Capturing California’s Flowers

The California Collections Network is excited to introduce a new Notes from Nature expedition for one of our partner institutions, the Fresno State Herbarium at California State University, Fresno!
This expedition contains plant specimens largely from Fresno County, California. Fresno County, just below the geographic center of California, stretches 130 miles across the Central Valley, encompassing portions of the Coast Range to the west and the Sierra Nevada Range to the east. The county has an elevational range of 47 meters on the Valley floor to 4,153 meters in the Sierra Nevada mountain range, and this enormous elevational gradient includes a great diversity of ecosystems, including low-elevation vernal pools and alkali sinks, riparian corridors along the Kings and San Joaquin Rivers, foothill chaparral and grasslands, and high-elevation coniferous forests and meadows. It is also the most agricultural productive county in the United States, and the location of the 5th largest city in California (Fresno), with a total county population of almost a million people and a growth rate of ~0.8% per year. As population pressure increases in the Fresno area, and climate change raises temperatures while decreasing water availability, native habitats all over the county are facing unprecedented threats to their continued existence.
Phlox speciosa

Phlox speciosa is a Sierra Nevada wildflower with a wide elevational range (500-2400 meters), and poorly-understood phenology. Photo: Kate Waselkov.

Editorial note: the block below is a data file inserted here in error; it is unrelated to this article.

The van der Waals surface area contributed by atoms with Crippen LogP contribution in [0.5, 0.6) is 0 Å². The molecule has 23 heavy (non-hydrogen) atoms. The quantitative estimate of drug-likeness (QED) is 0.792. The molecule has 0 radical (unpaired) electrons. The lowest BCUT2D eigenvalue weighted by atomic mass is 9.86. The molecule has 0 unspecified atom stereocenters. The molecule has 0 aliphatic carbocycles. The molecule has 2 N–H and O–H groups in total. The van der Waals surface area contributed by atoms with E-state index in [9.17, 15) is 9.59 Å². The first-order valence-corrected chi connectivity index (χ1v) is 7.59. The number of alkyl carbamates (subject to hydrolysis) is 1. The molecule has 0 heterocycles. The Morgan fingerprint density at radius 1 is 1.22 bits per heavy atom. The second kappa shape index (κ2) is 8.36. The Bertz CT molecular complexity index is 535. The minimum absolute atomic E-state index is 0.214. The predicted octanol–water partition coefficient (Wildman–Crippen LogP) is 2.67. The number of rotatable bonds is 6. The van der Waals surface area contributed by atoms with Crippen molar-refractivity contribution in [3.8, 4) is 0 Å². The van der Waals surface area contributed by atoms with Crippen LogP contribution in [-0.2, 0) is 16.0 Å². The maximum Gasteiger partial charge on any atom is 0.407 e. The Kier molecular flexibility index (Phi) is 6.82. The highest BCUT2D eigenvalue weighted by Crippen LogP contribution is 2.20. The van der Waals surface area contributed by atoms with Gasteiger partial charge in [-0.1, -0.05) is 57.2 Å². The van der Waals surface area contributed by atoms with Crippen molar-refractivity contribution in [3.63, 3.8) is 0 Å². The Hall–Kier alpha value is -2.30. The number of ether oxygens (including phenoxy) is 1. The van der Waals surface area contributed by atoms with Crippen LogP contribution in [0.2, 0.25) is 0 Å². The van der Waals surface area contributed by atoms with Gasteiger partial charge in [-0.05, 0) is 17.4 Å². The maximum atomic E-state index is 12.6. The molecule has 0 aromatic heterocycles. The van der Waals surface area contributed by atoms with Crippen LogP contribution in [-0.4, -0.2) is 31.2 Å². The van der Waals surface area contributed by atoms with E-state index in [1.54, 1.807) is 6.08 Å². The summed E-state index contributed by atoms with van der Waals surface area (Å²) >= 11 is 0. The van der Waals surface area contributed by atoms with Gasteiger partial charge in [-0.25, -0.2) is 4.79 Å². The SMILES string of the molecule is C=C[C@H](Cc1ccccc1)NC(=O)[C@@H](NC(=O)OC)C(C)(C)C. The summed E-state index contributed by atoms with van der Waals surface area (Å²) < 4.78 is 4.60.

The Fresno State Herbarium was established in 1925 and contains ~40,000 plant specimens dating from the 1890s to today, with a special concentration on high Sierra Nevada ecosystems by the former Fresno State Biology professor Dr. Charles H. Quibell.  This expedition allows you to contribute to our historical understanding of Fresno County ecosystems, especially those high-elevation habitats particularly threatened by climate change, to establish baseline 20th century data at each elevation for species presence and phenology (when each plant species blooms or sets fruit). Ecologists and evolutionary biologists will be able to use this data to predict the response to climate change in our area by different taxonomic and functional groups of plant species, and develop better plans for conservation and habitat restoration.
Fritillaria pinetorum DSC_4209-27

Fritillaria pinetorum grows at high elevations (1800-3200 meters) on granitic slopes in the Sierra Nevada range. Photo: Chris Winchell.  

To discover plant life from this area and help us document how it changes with time and space, visit our Notes from Nature project, Capturing California’s Flowers and click the “Fresno State Herbarium” expedition. Thank you for your support!
— Katherine Waselkov, California State University, Fresno
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